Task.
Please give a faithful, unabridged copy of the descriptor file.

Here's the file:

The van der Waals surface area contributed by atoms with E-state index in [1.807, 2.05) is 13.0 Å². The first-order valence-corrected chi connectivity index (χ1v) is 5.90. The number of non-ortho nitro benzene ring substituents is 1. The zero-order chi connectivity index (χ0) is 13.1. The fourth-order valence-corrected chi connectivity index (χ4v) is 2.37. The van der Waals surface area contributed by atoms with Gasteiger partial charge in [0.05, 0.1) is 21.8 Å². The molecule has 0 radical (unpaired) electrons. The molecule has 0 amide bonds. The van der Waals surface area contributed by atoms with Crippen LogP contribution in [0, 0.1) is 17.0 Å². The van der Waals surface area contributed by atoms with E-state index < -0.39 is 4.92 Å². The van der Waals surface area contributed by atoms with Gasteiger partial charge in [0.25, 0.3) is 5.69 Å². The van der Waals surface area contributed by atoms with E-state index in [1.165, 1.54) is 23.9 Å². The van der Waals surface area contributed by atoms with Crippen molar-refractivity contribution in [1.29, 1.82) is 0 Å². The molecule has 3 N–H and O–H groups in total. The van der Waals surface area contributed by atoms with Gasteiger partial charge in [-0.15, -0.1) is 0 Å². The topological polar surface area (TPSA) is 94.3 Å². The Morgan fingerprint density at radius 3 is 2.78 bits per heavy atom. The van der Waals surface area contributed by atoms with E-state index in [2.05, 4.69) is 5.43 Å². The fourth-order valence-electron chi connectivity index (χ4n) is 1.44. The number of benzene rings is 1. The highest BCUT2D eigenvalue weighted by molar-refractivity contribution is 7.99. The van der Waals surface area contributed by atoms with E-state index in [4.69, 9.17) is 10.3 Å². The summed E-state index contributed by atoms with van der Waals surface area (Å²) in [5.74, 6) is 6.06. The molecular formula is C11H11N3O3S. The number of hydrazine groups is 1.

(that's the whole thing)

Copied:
The van der Waals surface area contributed by atoms with E-state index in [1.807, 2.05) is 13.0 Å². The first-order valence-corrected chi connectivity index (χ1v) is 5.90. The number of non-ortho nitro benzene ring substituents is 1. The zero-order chi connectivity index (χ0) is 13.1. The fourth-order valence-corrected chi connectivity index (χ4v) is 2.37. The van der Waals surface area contributed by atoms with Gasteiger partial charge in [0.05, 0.1) is 21.8 Å². The molecule has 0 radical (unpaired) electrons. The molecule has 0 amide bonds. The van der Waals surface area contributed by atoms with Crippen LogP contribution in [0, 0.1) is 17.0 Å². The van der Waals surface area contributed by atoms with E-state index < -0.39 is 4.92 Å². The van der Waals surface area contributed by atoms with Gasteiger partial charge in [0.25, 0.3) is 5.69 Å². The van der Waals surface area contributed by atoms with E-state index in [1.165, 1.54) is 23.9 Å². The van der Waals surface area contributed by atoms with Crippen molar-refractivity contribution in [1.29, 1.82) is 0 Å². The molecule has 3 N–H and O–H groups in total. The van der Waals surface area contributed by atoms with Gasteiger partial charge in [-0.15, -0.1) is 0 Å². The topological polar surface area (TPSA) is 94.3 Å². The Morgan fingerprint density at radius 3 is 2.78 bits per heavy atom. The van der Waals surface area contributed by atoms with E-state index in [2.05, 4.69) is 5.43 Å². The fourth-order valence-electron chi connectivity index (χ4n) is 1.44. The number of benzene rings is 1. The highest BCUT2D eigenvalue weighted by molar-refractivity contribution is 7.99. The van der Waals surface area contributed by atoms with E-state index in [4.69, 9.17) is 10.3 Å². The summed E-state index contributed by atoms with van der Waals surface area (Å²) in [5.74, 6) is 6.06. The molecular formula is C11H11N3O3S. The number of hydrazine groups is 1.